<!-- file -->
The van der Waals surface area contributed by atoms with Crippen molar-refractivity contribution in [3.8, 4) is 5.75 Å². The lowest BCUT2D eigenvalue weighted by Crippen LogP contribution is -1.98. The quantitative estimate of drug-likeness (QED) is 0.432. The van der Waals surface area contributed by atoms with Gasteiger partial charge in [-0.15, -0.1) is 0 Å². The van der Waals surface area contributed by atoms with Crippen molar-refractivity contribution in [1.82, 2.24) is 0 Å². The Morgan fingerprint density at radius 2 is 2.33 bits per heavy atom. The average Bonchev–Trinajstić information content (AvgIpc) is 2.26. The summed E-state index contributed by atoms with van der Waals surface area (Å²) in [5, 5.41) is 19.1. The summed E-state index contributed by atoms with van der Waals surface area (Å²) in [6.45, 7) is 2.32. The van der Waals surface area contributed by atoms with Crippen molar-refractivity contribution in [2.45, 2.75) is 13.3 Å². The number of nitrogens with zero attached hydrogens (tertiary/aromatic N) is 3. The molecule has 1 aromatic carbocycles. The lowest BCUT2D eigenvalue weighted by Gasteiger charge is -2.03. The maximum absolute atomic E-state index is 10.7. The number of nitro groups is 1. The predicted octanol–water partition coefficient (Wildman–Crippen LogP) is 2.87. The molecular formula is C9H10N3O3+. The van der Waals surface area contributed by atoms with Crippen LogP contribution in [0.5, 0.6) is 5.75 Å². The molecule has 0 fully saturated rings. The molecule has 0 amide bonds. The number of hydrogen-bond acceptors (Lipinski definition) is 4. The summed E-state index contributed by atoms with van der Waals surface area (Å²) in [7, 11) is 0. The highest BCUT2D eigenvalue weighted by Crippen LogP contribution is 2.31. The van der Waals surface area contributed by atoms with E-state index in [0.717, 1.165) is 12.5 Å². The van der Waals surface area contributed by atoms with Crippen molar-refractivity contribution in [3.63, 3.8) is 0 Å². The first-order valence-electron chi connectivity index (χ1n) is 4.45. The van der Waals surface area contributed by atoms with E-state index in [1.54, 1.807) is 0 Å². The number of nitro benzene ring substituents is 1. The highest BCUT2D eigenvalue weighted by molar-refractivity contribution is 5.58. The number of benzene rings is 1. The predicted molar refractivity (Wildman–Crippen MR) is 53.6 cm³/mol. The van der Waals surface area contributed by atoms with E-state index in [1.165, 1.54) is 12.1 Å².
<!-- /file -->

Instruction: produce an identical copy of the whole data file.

The van der Waals surface area contributed by atoms with Crippen molar-refractivity contribution in [3.8, 4) is 5.75 Å². The lowest BCUT2D eigenvalue weighted by Crippen LogP contribution is -1.98. The quantitative estimate of drug-likeness (QED) is 0.432. The van der Waals surface area contributed by atoms with Gasteiger partial charge in [-0.15, -0.1) is 0 Å². The van der Waals surface area contributed by atoms with Crippen molar-refractivity contribution in [1.82, 2.24) is 0 Å². The Morgan fingerprint density at radius 2 is 2.33 bits per heavy atom. The average Bonchev–Trinajstić information content (AvgIpc) is 2.26. The summed E-state index contributed by atoms with van der Waals surface area (Å²) in [5, 5.41) is 19.1. The summed E-state index contributed by atoms with van der Waals surface area (Å²) in [6.45, 7) is 2.32. The van der Waals surface area contributed by atoms with Crippen molar-refractivity contribution in [2.45, 2.75) is 13.3 Å². The number of nitrogens with zero attached hydrogens (tertiary/aromatic N) is 3. The molecule has 1 aromatic carbocycles. The lowest BCUT2D eigenvalue weighted by Gasteiger charge is -2.03. The maximum absolute atomic E-state index is 10.7. The number of nitro groups is 1. The predicted octanol–water partition coefficient (Wildman–Crippen LogP) is 2.87. The molecular formula is C9H10N3O3+. The van der Waals surface area contributed by atoms with Crippen LogP contribution in [0.5, 0.6) is 5.75 Å². The molecule has 0 fully saturated rings. The molecule has 0 amide bonds. The number of hydrogen-bond acceptors (Lipinski definition) is 4. The summed E-state index contributed by atoms with van der Waals surface area (Å²) in [7, 11) is 0. The highest BCUT2D eigenvalue weighted by Crippen LogP contribution is 2.31. The van der Waals surface area contributed by atoms with E-state index in [0.717, 1.165) is 12.5 Å². The van der Waals surface area contributed by atoms with Crippen molar-refractivity contribution in [3.63, 3.8) is 0 Å². The first-order valence-electron chi connectivity index (χ1n) is 4.45. The van der Waals surface area contributed by atoms with E-state index in [1.54, 1.807) is 0 Å². The number of nitro benzene ring substituents is 1. The highest BCUT2D eigenvalue weighted by molar-refractivity contribution is 5.58. The number of benzene rings is 1. The predicted molar refractivity (Wildman–Crippen MR) is 53.6 cm³/mol. The van der Waals surface area contributed by atoms with E-state index in [1.165, 1.54) is 12.1 Å².